The first time most Americans were made to consider the implications of private military contractors at all, not to mention those working in a war zone alongside American and allied forces, was after 31 March 2004. That was the date four employees of Blackwater USA were killed by a crowd of Iraqis in Fallujah. The four men’s charred and mutilated bodies were hung from a bridge in a grisly sign of defiance that spurred the US military, even though the men were not soldiers and Blackwater never copped to what they were doing there, to launch a punitive assault in retaliation.
In the months that followed, there was a steady stream of reports and articles detailing not only the extent to which Blackwater’s armed guards had found profitable employment in the shattered nation (guarding procounsul Paul Bremer, for one) but how other contractors, like Dick Cheney’s old buddies at Halliburton and Brown & Root, were providing non-combat support to the war effort (often for ridiculously inflated sums).
The Rise of the Privatized Military Industry
(Cornell University Press)
Afterward, there was a lot of surprise from average citizens at how much of the war effort was dependent on hired civilian labor instead of soldiers (who were usually paid less, much less), and some shock at the corruption uncovered. But almost as quickly as the White House backed off the Marine assault on Fallujah, the public and media turned their attention elsewhere, consigning the issue of contractors and privatized soldiers to just one more element of the epic snafu that is the Iraq War.
P.W. Singer came across the issue differently. Working with a U.N.-backed project researching the postwar situation in Bosnia, circa 1996, he realized that “the entire military balance in the Balkans had become dependent on the activities of one small company based in Virginia, (Military Professional Resources Incorporated)—MPRI.” That realization is what led Singer, a senior fellow at the Brookings Institute and widely-respected modern military authority, to write Corporate Warriors. After its 2003 publication, Singer’s book became not just the definitive but practically the only guide to the world of private military firms (PMFs), more commonly known today as “military contractors,” “mercenaries” to their critics.
In the years that followed, Singer was feted as one of the only knowledgeable experts on the subject who would speak to the press (PMFs loving their secrecy, almost as a matter of course), but was also threatened with assault, lawsuits, and even death by people who would have preferred he kept everything he learned to himself. Also, Iraq—just a gleam in a neo-con’s eye back when Singer was writing the book—happened.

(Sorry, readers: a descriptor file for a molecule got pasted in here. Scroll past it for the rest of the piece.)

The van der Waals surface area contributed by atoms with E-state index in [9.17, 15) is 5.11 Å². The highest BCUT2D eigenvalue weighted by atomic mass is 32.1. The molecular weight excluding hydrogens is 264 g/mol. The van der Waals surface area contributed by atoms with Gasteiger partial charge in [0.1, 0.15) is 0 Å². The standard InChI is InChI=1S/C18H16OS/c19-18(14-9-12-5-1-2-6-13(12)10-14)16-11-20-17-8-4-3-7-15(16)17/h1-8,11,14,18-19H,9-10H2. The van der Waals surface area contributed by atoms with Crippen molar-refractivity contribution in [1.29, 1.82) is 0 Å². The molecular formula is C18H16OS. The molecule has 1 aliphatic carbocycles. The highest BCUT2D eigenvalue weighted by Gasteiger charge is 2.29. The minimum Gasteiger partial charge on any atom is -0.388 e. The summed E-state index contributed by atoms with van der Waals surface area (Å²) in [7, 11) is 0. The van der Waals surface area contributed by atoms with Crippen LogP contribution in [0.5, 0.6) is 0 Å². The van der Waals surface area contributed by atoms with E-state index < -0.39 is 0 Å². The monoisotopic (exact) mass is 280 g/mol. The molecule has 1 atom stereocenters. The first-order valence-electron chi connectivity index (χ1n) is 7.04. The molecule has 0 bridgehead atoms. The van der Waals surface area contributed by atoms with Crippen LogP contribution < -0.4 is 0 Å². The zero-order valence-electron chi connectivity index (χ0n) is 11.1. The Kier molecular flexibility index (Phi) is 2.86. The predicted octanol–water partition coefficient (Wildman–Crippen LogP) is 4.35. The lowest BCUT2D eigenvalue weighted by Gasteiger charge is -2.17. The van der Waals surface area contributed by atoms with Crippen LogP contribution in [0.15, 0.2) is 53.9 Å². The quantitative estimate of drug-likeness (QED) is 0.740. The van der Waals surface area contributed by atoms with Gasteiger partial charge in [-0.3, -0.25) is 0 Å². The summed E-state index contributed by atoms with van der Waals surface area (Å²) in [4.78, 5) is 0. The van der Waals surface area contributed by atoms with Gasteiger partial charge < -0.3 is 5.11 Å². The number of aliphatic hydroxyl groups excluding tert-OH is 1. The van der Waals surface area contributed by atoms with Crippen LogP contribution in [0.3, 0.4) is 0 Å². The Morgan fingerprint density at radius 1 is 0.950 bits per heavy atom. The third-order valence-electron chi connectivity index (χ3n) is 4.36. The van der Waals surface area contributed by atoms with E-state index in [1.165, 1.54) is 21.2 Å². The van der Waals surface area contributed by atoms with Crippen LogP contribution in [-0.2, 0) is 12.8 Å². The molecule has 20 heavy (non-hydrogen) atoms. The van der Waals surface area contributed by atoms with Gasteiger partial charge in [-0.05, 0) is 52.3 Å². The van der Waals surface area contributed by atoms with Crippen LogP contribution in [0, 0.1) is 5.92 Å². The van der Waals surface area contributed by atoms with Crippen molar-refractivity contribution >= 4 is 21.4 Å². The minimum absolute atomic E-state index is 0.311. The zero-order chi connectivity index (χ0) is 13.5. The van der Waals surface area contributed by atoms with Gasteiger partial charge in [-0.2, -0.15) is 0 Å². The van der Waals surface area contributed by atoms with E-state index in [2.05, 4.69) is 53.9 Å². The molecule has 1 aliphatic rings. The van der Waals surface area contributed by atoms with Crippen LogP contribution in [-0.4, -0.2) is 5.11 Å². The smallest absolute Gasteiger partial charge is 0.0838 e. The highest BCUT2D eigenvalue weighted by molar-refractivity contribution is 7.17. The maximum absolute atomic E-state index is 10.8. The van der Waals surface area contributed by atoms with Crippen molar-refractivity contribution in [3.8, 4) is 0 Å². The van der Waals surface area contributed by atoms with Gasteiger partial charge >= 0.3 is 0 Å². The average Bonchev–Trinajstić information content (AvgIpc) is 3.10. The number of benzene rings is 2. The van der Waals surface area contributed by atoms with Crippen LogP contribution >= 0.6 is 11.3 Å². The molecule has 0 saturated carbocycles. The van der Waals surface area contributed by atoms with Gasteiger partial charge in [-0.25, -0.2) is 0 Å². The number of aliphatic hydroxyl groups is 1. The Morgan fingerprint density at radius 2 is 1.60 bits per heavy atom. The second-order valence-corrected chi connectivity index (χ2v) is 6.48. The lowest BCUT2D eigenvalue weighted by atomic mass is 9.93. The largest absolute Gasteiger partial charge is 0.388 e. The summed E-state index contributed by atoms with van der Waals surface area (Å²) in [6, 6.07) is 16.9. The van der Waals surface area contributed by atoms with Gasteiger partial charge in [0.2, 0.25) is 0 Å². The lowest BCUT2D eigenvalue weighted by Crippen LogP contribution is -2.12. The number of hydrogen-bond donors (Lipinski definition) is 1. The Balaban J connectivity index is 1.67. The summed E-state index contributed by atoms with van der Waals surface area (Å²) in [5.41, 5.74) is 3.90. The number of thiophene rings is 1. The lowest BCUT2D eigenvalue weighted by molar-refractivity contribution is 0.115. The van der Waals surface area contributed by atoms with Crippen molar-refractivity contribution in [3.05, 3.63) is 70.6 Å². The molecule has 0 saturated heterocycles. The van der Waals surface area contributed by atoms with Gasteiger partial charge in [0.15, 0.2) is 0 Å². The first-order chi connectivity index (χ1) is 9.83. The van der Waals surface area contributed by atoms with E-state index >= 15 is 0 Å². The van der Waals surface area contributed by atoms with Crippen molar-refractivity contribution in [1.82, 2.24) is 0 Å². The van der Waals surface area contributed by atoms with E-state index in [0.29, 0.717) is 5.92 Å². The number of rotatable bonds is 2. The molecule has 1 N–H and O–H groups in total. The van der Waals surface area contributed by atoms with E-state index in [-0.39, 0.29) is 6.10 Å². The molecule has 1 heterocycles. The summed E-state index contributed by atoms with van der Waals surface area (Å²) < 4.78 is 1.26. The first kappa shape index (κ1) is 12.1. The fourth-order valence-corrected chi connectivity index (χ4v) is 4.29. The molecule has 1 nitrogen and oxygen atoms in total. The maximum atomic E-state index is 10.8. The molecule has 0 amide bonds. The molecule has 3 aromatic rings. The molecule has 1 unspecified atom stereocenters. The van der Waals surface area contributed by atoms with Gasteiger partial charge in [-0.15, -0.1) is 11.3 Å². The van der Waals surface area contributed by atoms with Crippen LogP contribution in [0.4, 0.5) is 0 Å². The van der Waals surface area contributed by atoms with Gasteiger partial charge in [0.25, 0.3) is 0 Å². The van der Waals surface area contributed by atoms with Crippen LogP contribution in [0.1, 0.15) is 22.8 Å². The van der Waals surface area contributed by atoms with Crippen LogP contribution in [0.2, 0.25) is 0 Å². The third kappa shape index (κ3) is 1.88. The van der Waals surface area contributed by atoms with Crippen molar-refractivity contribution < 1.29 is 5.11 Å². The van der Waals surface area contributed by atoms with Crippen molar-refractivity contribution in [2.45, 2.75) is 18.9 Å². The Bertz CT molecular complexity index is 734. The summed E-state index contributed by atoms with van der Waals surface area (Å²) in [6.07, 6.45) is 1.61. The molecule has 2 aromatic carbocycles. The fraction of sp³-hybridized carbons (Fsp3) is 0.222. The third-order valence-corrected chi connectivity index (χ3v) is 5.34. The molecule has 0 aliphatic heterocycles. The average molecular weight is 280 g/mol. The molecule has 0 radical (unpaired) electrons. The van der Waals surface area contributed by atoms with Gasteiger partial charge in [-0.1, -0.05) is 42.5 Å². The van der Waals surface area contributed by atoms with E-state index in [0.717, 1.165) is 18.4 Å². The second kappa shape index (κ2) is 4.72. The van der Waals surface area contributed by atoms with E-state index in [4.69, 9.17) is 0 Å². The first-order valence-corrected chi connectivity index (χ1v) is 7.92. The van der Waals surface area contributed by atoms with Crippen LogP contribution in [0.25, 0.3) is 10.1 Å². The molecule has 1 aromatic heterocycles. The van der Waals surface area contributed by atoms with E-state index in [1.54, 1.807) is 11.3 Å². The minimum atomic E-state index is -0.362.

Five years into the Iraq War, Cornell Press has republished Corporate Warriors, which would have been a welcome thing even if they hadn’t done anything to the book besides fix a few typos. But fortunately, Singer has gone back and added a terse but heavy-hitting afterword on what has transpired since the book’s original publication: “The Lessons of Iraq.” When Singer first wrote Corporate Warriors he was trying partially to start a debate on the good and bad aspects of the PMF phenomenon, but mostly just trying to shed light and analysis on an incredibly secretive field that had been little studied. By the time he revisited the subject for this new edition, the situation appears to have grown to include an even larger part of the American military infrastructure, and with almost just as little reflection as there was before the first missile hit Baghdad.
For all the alarms that Singer raises about this issue, though, he’s no Chicken Little. The idea of hiring mercenaries to fight our wars may rankle many Americans (particularly those of a liberal disposition), but Singer scrupulously explains that the 19th and 20th century tradition of nation-states waging war with vast armies of conscripted or volunteer citizens is actually an aberration in the history of warfare, not the norm. For much of human history, warfare was in fact more likely to be waged by small of units of professionals who hired themselves out to the highest bidder. One of the reasons was that many governments didn’t have the means or ability to maintain large standing armies of men who could take the time to master the intricacies of warfare.
In the Middle Ages, Singer writes, European nobility “feared the power of an armed populace and thus preferred mercenaries.” During that time, warfare was so constant across the European patchwork of fiefdoms and city-states that mercenary units became one of the cornerstones of modern capitalism (giving us the business terms “company” and “freelance” in the process). Fighting was so profitable, in fact, that Machiavelli accused the “free companies” of purposefully fighting “bloodless battles” in order to draw out the length of a money-making conflict.
In fact, it was only during the Napoleonic era that this emphasis on small and highly-trained units began to change. As Europe became dominated by larger nation-states with vast populations that could be drafted and then armed with affordable and easy-to-use firearms, wars were more often fought by large citizen-armies. Mercenary companies went into decline, with their specialized services no longer so necessary or even desired.
The decline of private militaries is well illustrated by Singer’s example of the British East India Company. Since the 17th century, that firm had been granted exclusive trading rights over vast swaths of the Empire and acted as a shadow government unto themselves, even fielding their own personal military to protect assets and trade routes. By the 19th century, the company’s power was fading with its profitability after the Crown broke their trade monopoly in India.